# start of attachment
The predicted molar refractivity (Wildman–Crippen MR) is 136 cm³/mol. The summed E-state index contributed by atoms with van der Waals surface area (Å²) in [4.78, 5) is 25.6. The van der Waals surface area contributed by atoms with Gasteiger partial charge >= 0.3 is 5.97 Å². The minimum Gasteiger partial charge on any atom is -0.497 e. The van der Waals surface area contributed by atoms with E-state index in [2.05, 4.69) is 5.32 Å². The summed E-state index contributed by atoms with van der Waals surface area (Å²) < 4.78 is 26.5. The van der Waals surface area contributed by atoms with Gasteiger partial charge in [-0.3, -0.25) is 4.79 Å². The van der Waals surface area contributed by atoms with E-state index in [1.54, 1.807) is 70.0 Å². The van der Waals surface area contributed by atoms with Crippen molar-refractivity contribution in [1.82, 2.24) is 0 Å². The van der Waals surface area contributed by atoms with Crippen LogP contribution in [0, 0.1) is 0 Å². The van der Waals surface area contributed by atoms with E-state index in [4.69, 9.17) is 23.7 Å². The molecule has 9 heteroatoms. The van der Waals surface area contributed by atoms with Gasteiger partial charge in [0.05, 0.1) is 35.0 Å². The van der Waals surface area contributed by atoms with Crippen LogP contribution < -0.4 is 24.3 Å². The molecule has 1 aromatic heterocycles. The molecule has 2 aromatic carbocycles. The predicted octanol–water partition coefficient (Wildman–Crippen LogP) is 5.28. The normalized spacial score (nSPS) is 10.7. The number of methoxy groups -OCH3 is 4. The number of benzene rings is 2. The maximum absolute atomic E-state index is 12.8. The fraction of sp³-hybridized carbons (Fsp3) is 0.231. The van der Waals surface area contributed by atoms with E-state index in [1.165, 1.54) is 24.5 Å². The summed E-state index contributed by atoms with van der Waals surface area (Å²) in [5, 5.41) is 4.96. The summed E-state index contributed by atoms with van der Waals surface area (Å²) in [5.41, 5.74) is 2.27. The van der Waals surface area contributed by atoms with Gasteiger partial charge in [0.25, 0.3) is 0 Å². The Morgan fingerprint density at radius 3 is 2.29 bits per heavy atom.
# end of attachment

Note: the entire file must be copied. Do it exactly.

The predicted molar refractivity (Wildman–Crippen MR) is 136 cm³/mol. The summed E-state index contributed by atoms with van der Waals surface area (Å²) in [4.78, 5) is 25.6. The van der Waals surface area contributed by atoms with Gasteiger partial charge >= 0.3 is 5.97 Å². The minimum Gasteiger partial charge on any atom is -0.497 e. The van der Waals surface area contributed by atoms with E-state index in [2.05, 4.69) is 5.32 Å². The summed E-state index contributed by atoms with van der Waals surface area (Å²) < 4.78 is 26.5. The van der Waals surface area contributed by atoms with Gasteiger partial charge in [-0.3, -0.25) is 4.79 Å². The van der Waals surface area contributed by atoms with E-state index in [1.54, 1.807) is 70.0 Å². The van der Waals surface area contributed by atoms with Crippen molar-refractivity contribution in [1.82, 2.24) is 0 Å². The van der Waals surface area contributed by atoms with Crippen LogP contribution in [0, 0.1) is 0 Å². The van der Waals surface area contributed by atoms with E-state index in [4.69, 9.17) is 23.7 Å². The molecule has 9 heteroatoms. The van der Waals surface area contributed by atoms with Gasteiger partial charge in [0.05, 0.1) is 35.0 Å². The van der Waals surface area contributed by atoms with Crippen LogP contribution < -0.4 is 24.3 Å². The molecule has 1 aromatic heterocycles. The molecule has 2 aromatic carbocycles. The predicted octanol–water partition coefficient (Wildman–Crippen LogP) is 5.28. The normalized spacial score (nSPS) is 10.7. The number of methoxy groups -OCH3 is 4. The number of benzene rings is 2. The maximum absolute atomic E-state index is 12.8. The fraction of sp³-hybridized carbons (Fsp3) is 0.231. The van der Waals surface area contributed by atoms with E-state index in [1.165, 1.54) is 24.5 Å². The summed E-state index contributed by atoms with van der Waals surface area (Å²) in [5, 5.41) is 4.96. The summed E-state index contributed by atoms with van der Waals surface area (Å²) in [5.41, 5.74) is 2.27. The van der Waals surface area contributed by atoms with Gasteiger partial charge in [0.25, 0.3) is 0 Å². The Morgan fingerprint density at radius 3 is 2.29 bits per heavy atom.